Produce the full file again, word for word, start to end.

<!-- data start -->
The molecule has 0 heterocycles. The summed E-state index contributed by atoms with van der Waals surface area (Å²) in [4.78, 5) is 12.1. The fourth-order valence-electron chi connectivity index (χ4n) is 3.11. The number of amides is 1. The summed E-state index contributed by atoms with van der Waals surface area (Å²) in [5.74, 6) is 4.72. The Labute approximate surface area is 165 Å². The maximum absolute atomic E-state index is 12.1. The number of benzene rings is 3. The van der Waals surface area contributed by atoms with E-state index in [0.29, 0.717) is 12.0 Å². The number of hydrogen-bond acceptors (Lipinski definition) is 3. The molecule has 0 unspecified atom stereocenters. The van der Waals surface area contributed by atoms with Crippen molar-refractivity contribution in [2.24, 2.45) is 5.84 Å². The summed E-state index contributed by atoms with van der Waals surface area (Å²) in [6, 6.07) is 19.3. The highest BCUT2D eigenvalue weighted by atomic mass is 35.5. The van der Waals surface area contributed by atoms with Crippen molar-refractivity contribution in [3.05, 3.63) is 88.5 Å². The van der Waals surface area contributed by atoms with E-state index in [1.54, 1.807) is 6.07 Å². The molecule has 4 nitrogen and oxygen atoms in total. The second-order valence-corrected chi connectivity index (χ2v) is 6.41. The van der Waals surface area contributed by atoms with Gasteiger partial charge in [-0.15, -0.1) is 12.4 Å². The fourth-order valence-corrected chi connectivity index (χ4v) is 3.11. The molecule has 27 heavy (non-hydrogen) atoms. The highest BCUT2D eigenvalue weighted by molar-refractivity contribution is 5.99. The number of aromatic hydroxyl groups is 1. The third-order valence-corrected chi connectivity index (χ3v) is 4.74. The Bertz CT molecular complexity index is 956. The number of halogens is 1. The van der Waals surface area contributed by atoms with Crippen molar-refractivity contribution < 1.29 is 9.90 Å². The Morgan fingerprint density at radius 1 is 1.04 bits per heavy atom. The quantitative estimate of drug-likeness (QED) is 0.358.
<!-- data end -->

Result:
The molecule has 0 heterocycles. The summed E-state index contributed by atoms with van der Waals surface area (Å²) in [4.78, 5) is 12.1. The fourth-order valence-electron chi connectivity index (χ4n) is 3.11. The number of amides is 1. The summed E-state index contributed by atoms with van der Waals surface area (Å²) in [5.74, 6) is 4.72. The Labute approximate surface area is 165 Å². The maximum absolute atomic E-state index is 12.1. The number of benzene rings is 3. The van der Waals surface area contributed by atoms with E-state index in [0.29, 0.717) is 12.0 Å². The number of hydrogen-bond acceptors (Lipinski definition) is 3. The molecule has 0 unspecified atom stereocenters. The van der Waals surface area contributed by atoms with Crippen molar-refractivity contribution in [2.24, 2.45) is 5.84 Å². The summed E-state index contributed by atoms with van der Waals surface area (Å²) in [6, 6.07) is 19.3. The highest BCUT2D eigenvalue weighted by atomic mass is 35.5. The van der Waals surface area contributed by atoms with Crippen molar-refractivity contribution in [3.05, 3.63) is 88.5 Å². The van der Waals surface area contributed by atoms with E-state index in [1.54, 1.807) is 6.07 Å². The molecule has 4 nitrogen and oxygen atoms in total. The second-order valence-corrected chi connectivity index (χ2v) is 6.41. The van der Waals surface area contributed by atoms with Gasteiger partial charge in [-0.15, -0.1) is 12.4 Å². The fourth-order valence-corrected chi connectivity index (χ4v) is 3.11. The molecule has 27 heavy (non-hydrogen) atoms. The highest BCUT2D eigenvalue weighted by molar-refractivity contribution is 5.99. The number of aromatic hydroxyl groups is 1. The third-order valence-corrected chi connectivity index (χ3v) is 4.74. The Bertz CT molecular complexity index is 956. The number of halogens is 1. The van der Waals surface area contributed by atoms with Crippen molar-refractivity contribution < 1.29 is 9.90 Å². The Morgan fingerprint density at radius 1 is 1.04 bits per heavy atom. The quantitative estimate of drug-likeness (QED) is 0.358.